The WHO says it’s not yet seeing new COVID variants in China—but data ‘underrepresent’ deaths

January 5, 2023, 9:36 AM UTC
Mike Ryan, the WHO's executive director for health emergencies, said Chinese data "underrepresent" the true extent of China's COVID outbreak during a Wednesday media briefing.
Fabrice Coffrini—AFP via Getty Images

Governments like the U.S. say they’re worried about the rise of new variants in China’s massive COVID outbreak, but the World Health Organization says it has yet to see any new strains in the country.

In a statement released Wednesday, the WHO said that a sample of genomic data provided by China’s Center for Disease Control and Prevention reported that almost all cases were of BA.5.2 and BF.7 strains, which are two variants of Omicron. 

“These variants are known and have been circulating in other countries, and at present time no new variant has been reported by the China CDC,” the WHO said in its statement.

The WHO noted that the data from the China CDC matches what has been reported by other countries regarding arrivals from China. Last week, Italian health authorities said that half the passengers on two planes from China tested positive for COVID, but prime minister Giorgia Meloni later shared that all those who tested positive had already-known strains of Omicron.

Foreign governments have criticized China’s limited sharing of genomic data, warning that it would limit surveillance for new immune-evasive COVID variants.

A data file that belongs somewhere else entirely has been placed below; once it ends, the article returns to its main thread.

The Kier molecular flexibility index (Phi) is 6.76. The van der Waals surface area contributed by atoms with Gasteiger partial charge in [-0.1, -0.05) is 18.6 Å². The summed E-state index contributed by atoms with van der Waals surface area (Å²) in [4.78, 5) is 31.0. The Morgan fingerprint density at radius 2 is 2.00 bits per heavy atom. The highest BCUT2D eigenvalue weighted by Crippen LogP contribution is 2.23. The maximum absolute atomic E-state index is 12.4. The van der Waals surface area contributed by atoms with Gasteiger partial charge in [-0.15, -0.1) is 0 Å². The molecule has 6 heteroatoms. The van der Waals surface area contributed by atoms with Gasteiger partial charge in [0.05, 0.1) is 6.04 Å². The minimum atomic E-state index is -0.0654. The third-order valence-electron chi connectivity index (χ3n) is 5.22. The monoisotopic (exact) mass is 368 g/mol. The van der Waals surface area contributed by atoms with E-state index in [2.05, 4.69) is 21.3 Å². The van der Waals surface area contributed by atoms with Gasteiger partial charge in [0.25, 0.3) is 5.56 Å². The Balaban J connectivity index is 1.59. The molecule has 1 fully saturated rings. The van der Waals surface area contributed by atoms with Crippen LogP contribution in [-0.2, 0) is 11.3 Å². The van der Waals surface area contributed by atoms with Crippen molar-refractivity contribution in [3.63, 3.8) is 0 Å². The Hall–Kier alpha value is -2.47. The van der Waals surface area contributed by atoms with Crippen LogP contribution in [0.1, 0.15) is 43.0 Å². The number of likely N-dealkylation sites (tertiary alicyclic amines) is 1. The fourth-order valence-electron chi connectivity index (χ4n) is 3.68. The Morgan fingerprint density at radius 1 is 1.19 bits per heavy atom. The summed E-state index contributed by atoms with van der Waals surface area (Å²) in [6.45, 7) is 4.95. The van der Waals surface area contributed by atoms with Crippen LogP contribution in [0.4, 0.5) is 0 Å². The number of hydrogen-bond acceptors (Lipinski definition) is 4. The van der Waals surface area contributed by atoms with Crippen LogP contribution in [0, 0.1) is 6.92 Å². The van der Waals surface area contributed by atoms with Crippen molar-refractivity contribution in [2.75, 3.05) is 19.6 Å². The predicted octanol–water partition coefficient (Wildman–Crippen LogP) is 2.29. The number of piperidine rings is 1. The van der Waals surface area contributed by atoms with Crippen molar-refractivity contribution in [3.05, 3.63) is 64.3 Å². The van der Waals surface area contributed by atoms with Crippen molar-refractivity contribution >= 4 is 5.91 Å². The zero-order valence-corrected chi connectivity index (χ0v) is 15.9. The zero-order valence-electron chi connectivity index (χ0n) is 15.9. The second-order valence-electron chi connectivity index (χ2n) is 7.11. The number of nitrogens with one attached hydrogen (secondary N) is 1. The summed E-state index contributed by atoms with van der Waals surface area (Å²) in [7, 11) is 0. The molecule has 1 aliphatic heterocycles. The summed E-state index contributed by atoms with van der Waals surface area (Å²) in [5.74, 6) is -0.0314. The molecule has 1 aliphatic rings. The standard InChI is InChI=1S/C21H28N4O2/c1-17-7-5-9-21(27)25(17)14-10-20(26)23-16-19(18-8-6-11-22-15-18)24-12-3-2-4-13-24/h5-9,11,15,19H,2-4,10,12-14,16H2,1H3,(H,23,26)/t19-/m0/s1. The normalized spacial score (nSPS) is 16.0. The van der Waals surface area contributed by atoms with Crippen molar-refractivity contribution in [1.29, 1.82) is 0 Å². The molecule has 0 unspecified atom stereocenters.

The U.S. will start requiring negative test results for passengers on flights originating from China on Thursday. The new testing requirement was imposed in part due to “the lack of adequate and transparent epidemiological and viral genomic sequence data,” U.S. State Department spokesperson Ned Price said at a media briefing on Tuesday.

China has called these travel restrictions “unacceptable” and say they “lack scientific basis.” 

‘Underrepresent the true impact of the disease’

The World Health Organization in its statement highlighted “the critical need for and importance of additional analysis as well as sharing of sequence data to understand the evolution of SARS-CoV-2 and the emergence of concerning mutations or variants.”

In a separate briefing, WHO officials said that Chinese data minimized the true scope of its COVID outbreak. 

Current Chinese numbers “underrepresent the true impact of the disease,” especially regarding hospitalizations and deaths, said Mike Ryan, the WHO’s executive director for health emergencies. 

China narrowed its definition of a COVID death in December, choosing only to count COVID patients who specifically died from respiratory failure or pneumonia as “COVID deaths.” Yet a slew of obituaries of prominent businesspeople, academics, and celebrities imply a broader and more deadly outbreak, reports the Financial Times

“We continue to ask China for more rapid, regular, reliable data on hospitalizations and deaths, as well as more comprehensive, real-time viral sequencing,” WHO director-general Tedros Adhanom Ghebreyesus, said at the briefing

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